FEE Features Three Articles Opposing Masks and One Article in Favor

On Thursday, August 6, 2020, the Foundation for Economic Education’s (FEE’s) web site featured four articles on masks, three opposed and one in favor. The web site provides further proof that the majority is not always right, but also proof that FEE is open to hearing minority arguments.

Jim Pethokoukis Asks Art Diamond How to Increase Innovative Dynamism

Jim Pethokoukis recently posted an abbreviated transcript of our conversation on his Political Economy podcast about my Openness to Creative Destruction: Sustaining Innovative Dynamism book.

Posted by Arthur Diamond on Thursday, August 6, 2020

Chinese Communists Threaten Foreign Universities That Screen Hu’s Films

(p. C5) For more than 20 years, the filmmaker Hu Jie has been trawling the deep waters of Chinese history to create a series of harrowing documentaries about the early years of Communist Party rule.

. . .

“Spark” — a film that has undergone many iterations, alternations and expansions — reconstructs the fate of a group of young people who started an underground journal 60 years ago. And “The Observer,” a documentary about Hu by the Italian director Rita Andreetti, is at once a sympathetic portrait of the filmmaker and an introduction to his films.

Both are being distributed by Icarus Films as part of dGenerate Films’ collection of independent Chinese movies, curated by the American film producer Karin Chien.

. . .

Hu’s films are personal takes on several critical turning points in modern Chinese history, especially the persecution of independent thinkers in the 1950s, the famine that followed it, and the Cultural Revolution a decade later. He hunts down survivors, finds rare written material, and creates a composite history in which he is also very much present as a narrator and judge, clearly taking sides with the victims of Maoist China.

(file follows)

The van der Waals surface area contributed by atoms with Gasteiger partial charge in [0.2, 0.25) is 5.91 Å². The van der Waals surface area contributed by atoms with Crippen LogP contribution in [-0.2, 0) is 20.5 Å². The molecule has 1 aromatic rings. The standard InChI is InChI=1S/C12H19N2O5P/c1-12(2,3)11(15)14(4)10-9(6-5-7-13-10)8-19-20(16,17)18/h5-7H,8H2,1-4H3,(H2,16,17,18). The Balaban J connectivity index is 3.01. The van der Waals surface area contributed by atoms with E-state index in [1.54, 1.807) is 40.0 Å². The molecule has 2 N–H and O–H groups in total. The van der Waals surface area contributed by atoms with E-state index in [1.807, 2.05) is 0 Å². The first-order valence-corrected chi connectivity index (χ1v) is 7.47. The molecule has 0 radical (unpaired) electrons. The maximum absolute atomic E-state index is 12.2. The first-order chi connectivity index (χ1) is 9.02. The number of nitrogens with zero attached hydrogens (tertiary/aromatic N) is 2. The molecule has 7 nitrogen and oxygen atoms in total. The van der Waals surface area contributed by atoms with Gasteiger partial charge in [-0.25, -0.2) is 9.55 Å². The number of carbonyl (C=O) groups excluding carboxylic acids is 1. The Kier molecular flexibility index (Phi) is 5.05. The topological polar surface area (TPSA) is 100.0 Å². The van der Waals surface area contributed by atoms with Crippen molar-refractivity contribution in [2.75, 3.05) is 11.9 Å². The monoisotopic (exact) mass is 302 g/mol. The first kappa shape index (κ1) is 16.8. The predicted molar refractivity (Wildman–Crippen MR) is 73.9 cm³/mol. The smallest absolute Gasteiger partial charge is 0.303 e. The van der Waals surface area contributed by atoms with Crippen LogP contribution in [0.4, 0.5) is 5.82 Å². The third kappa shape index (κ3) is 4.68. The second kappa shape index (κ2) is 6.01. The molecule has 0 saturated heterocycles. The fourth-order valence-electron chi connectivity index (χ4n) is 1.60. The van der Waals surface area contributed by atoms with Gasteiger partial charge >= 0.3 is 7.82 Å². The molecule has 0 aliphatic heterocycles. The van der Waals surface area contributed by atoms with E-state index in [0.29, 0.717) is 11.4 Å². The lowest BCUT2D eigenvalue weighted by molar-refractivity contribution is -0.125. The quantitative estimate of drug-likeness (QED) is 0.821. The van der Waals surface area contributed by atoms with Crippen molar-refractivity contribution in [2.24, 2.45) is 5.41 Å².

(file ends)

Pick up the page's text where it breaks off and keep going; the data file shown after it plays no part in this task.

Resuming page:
Almost all of his films come across as radically low-tech. For years he used a battered Sony Handycam, and he almost never uses lights or multiple cameras — largely because he works alone, but also to give the feeling of authenticity and discovery, as if the viewer were on a journey with Hu to discover a forbidden past.

. . .

. . . he became famous among China’s intelligentsia for his 2004 film, “Searching for Lin Zhao’s Soul,” one of the films being released by Icarus. It recounts the story of a political prisoner who was executed in 1968 for refusing to renounce her political convictions. Hu traces Lin’s story through her classmates and friends, and especially through letters that she wrote with her own blood for lack of ink.

That led to “Spark,” about the magazine for which Lin Zhao wrote an epic poem describing the struggle for freedom from tyranny. First released in 2013, “Spark,” like all of Hu’s films, has been added to and re-edited, most recently to include testimony by a witness to the famine who wanted to wait until retiring to speak out.

. . .

. . . he said he hoped his films would resonate today. “Spark,” he said, shows how even in the darkest era of the Mao period — the great famine of 1958 to 1961, which killed at least 30 million people — some were willing to stand up and be counted.

“This story has great significance today,” Hu said. “This country is a country with a unified governing structure, so if no one dares speak truth, a mistake will continue for a long time.”

. . .

Though Hu’s critical works are now being made available to foreign audiences, pressure from the Chinese government makes it hard to arrange public showings there, Chien said.

This scrutiny began around 2015 when she and others put together a touring film festival called “Cinema on the Edge.” Hailed as “beyond the censors’ reach,” the film series ended up coming under intense pressure from the Chinese government. Filmmakers in China were warned to drop out and when the festival went ahead, but with less publicity, foreign outlets, especially universities, were told that screening the films could endanger their chance to work with China.